Sunday, February 28, 2010
This small quilt, described by our instructor Jane Sassaman as a "sampler" of circles, is the result of a one-day class titled "Sun, Moon, and Stars". The class was one of many offered at the annual Honeybee Quilt Retreat in Jacksonville, FL. Not only were we treated to an inspiring image show of Jane's beautiful quilts, but also learned about her design and construction methods. Then we began to make circles, using iron-on interfacing to stabilize them for stitching to the background fabric. And the stitching became a sampler of its own. Edges were secured using a selection of decorative sewing machine stitches and threads. It was fun to experiment and get to sew stitches that are under-used for the most part.
To reduce the bulk of fabric layers, we trimmed out behind the shapes. That created leftovers too pretty to get rid of. I have a paper grocery bag half full of the bits and pieces that didn't get used in this quilt. Just look...they're fun, too!
My friend Joanne Nolt flew down from Philadelphia to attend this retreat and participate in another two-day class also taught by Jane. That's Joanne on the right, teacher Jane Sassaman in the center, and me, left.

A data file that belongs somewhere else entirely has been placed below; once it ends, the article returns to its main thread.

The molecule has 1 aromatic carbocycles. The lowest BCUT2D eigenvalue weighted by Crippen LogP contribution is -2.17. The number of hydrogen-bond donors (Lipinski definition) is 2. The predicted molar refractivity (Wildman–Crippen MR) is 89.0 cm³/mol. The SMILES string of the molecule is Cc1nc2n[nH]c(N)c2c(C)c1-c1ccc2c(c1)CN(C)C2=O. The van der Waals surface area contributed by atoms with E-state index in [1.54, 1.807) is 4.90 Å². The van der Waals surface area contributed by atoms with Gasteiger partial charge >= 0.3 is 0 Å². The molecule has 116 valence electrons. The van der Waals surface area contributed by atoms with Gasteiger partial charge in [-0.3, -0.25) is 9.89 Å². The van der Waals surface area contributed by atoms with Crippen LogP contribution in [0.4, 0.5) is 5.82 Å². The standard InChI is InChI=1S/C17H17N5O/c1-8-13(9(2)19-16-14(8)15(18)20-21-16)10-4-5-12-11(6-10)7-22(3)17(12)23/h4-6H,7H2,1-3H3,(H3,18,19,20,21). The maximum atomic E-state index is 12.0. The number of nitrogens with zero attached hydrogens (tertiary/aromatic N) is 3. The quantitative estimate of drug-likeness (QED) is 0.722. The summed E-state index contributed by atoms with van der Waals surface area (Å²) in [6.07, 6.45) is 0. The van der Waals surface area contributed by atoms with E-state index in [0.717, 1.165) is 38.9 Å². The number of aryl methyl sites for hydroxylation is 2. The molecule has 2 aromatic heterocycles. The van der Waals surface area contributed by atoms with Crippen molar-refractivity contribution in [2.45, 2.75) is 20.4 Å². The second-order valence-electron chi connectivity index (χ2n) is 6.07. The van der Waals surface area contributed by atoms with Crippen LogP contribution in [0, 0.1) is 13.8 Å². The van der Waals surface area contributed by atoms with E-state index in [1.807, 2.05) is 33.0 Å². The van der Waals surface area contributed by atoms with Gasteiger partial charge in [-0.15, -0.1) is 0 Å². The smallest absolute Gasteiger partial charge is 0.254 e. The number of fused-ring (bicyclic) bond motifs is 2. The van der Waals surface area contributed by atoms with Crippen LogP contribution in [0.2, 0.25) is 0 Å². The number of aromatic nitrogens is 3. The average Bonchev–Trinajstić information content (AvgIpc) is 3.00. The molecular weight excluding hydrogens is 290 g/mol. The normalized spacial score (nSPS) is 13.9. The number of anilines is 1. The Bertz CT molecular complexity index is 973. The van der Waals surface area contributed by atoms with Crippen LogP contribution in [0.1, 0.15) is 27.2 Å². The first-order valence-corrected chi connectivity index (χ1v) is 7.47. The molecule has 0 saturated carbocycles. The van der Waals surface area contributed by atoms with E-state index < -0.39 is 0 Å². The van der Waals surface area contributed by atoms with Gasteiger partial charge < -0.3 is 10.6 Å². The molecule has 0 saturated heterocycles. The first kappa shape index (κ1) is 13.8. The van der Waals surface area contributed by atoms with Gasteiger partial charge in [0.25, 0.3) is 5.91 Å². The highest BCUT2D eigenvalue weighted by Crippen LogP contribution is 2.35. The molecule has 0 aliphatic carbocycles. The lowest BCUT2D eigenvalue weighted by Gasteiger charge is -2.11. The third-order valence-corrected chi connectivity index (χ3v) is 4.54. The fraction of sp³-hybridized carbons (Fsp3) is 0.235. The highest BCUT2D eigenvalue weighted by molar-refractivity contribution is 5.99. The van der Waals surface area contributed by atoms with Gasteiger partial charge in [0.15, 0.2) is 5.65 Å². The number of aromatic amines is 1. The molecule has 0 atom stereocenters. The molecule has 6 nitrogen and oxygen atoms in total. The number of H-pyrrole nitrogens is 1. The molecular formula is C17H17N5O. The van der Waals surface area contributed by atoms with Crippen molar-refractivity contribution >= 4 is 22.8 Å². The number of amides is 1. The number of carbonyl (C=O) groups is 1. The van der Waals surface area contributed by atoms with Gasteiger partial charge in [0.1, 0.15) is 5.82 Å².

In the two-day class titled "Shapeshifting", we explored designs more deeply, and learned to isolate design elements that appealed to each one of us. We then drew those elements and began to use them by overlapping and repeating them until we arrived at a design we would then translate into fabric. Seems I'm drawn to paisley, plumes, and plump cresent-circles. Here are a couple of versions using the paper shapes.
I've chosen most of the fabrics, but only a few shapes are cut. They've been arranged and rearranged. And will be again! Who knows where this will end up? So this is a project to finish in the weeks ahead. No pressure. Much of the enjoyment is in the process.
The first photo below has a "borrowed" element from the circles quilt shown at the beginning of this post. I placed it in this design temporarily, but decided it belonged where it was originally intended. Can you find it?
The middle photo below shows a good reflection of how I work... kind of messy, making lots of piles, and requiring a good deal of space.
Since we're talking about circles, here's looking at you, kid! Whose eyes are these?? Stop in later this week and I'll show you who.